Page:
The characteristics of your subjects in a study matter. In this study by Robert Knopp and his associates, egg yolks were fed to people who were separated into groups based on their insulin sensitivity and body mass. The people who were categorized as insulin sensitive had their LDL go up much more after egg feeding than the people who were called insulin resistant.
You can see that the insulin-sensitive group went into this study with lower cholesterol than the insulin resistant groups. I don't think that was just a matter of coincidence.
Here are the visuals so you can see how the different people compared. The white bar is the insulin-sensitive group. The gray is for the insulin-resistant. The black is for a group of obese insulin-resistant people. Clearly, the insulin-sensitive people were affected by dietary cholesterol the most. For healthy people, dietary cholesterol raises blood cholesterol. Maybe if Dr. Katz tried using some healthy people in a study he would understand that. Dr. Dayspring, look what eggs did to ApoB! You should ask Gary Taubes to explain to you how this happened since he is the cholesterol expert who explained your field to you. This was a double-blind, randomized, crossover trial but I'm sure he will find something to just "explain it away."
Overweight, insulin resistant, and diabetic people don't absorb much dietary cholesterol but they do have greater cholesterol synthesis when they eat it. They should avoid dietary cholesterol for this reason.
Diabetics seem to be more at risk from eating eggs. Epidemiological research has linked egg consumption to a greater likelihood for them of developing heart disease and of dying sooner.
Christopher Packard looked at the effects of egg consumption in a controlled trial back in 1983. This one created real contrast in the amount of cholesterol consumed in its two phases while minimizing the variation in protein and fat.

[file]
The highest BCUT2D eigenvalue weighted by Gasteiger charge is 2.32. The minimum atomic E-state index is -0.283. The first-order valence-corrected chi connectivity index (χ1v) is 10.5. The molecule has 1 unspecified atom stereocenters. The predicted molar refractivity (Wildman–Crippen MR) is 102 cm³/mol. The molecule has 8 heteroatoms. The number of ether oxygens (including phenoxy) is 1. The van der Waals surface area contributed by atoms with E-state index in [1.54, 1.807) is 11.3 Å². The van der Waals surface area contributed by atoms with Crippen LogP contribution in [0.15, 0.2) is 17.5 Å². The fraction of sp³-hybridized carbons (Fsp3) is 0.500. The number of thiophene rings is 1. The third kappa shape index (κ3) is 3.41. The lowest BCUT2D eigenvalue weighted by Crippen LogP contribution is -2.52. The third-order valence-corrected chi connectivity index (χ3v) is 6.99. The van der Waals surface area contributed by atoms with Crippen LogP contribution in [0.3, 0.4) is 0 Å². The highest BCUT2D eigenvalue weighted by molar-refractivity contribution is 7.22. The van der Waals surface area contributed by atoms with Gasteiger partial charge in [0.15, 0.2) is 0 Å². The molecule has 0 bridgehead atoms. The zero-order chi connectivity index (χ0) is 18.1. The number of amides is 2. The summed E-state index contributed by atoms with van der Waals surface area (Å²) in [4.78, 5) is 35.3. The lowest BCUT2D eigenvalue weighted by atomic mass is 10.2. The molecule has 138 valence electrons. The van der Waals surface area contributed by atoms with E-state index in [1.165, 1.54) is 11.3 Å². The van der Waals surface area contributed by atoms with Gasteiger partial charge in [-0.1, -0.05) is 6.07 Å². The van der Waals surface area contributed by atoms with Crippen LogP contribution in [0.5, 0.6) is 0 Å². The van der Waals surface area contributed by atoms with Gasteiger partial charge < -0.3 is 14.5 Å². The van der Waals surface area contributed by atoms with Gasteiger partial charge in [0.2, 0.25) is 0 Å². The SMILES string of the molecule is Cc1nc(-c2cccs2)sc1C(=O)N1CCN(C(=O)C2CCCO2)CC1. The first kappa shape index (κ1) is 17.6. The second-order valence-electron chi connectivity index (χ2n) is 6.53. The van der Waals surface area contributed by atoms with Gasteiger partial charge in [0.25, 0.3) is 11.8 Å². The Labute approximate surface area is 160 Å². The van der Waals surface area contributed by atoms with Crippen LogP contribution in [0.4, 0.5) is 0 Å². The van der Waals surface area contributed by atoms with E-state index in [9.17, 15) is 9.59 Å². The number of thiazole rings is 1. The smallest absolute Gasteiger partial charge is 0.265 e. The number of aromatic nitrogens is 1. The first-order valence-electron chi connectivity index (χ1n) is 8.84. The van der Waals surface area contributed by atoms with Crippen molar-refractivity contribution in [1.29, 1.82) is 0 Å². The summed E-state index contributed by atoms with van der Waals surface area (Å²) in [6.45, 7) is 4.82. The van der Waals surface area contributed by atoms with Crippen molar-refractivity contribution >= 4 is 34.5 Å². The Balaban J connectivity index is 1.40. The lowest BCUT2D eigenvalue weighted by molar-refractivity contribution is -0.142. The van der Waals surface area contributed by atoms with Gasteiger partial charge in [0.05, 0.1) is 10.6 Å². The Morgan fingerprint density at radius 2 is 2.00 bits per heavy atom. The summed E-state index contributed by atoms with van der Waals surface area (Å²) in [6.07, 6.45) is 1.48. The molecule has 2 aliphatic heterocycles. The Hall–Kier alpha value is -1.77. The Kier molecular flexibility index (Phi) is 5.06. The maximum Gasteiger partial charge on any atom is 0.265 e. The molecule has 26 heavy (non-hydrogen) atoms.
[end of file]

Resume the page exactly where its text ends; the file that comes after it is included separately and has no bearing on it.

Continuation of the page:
There you see that dietary cholesterol really was the only factor that varied a lot. You also see that these were young participants, so they were more likely to be healthy and insulin sensitive.
The egg feeding increased their cholesterol by 29%. That was the average. Importantly, the authors pointed out that individual responses to the eggs varied a lot. Dr. Dayspring, once again LDL particle number was increased by the eggs. Hmmm. You'd better call up Gary Taubes again.
Iodine labeling allowed them to determine that this increase in blood cholesterol was due to an increase in their own LDL synthesis.
It has been established that dietary cholesterol consumption down-regulates the activity of the LDL-receptor, so there is a plausible biological basis for concern about it. Watch my Brown and Goldstein video for more on this.
The effects of dietary cholesterol are variable. For one thing, saturated fat consumed with cholesterol causes it to be more effective at raising blood cholesterol. This study by Christopher Fielding in 1995 separately investigated the effects of dietary cholesterol and saturated fat. After first feeding his participants a diet low in cholesterol and high in polyunsaturated fats to lower their cholesterol, he separately fed subgroups diets with differing levels of saturated fat and cholesterol. He found that whereas an increase in saturated fat had only a small effect on blood cholesterol, dietary cholesterol significantly increased blood cholesterol when it was combined with higher levels of fat intake, particularly saturated fat. In effect, his study found that saturated fat potentiates dietary cholesterol's ability to raise blood cholesterol. Most people who eat dietary cholesterol eat it along with saturated fat.
There are also genetic differences among us that cause wide variation in the effects of dietary cholesterol on blood cholesterol. This variability among humans and within humans is another huge source of confusion in the cholesterol discussion. I'll tell you about this problem in the next video.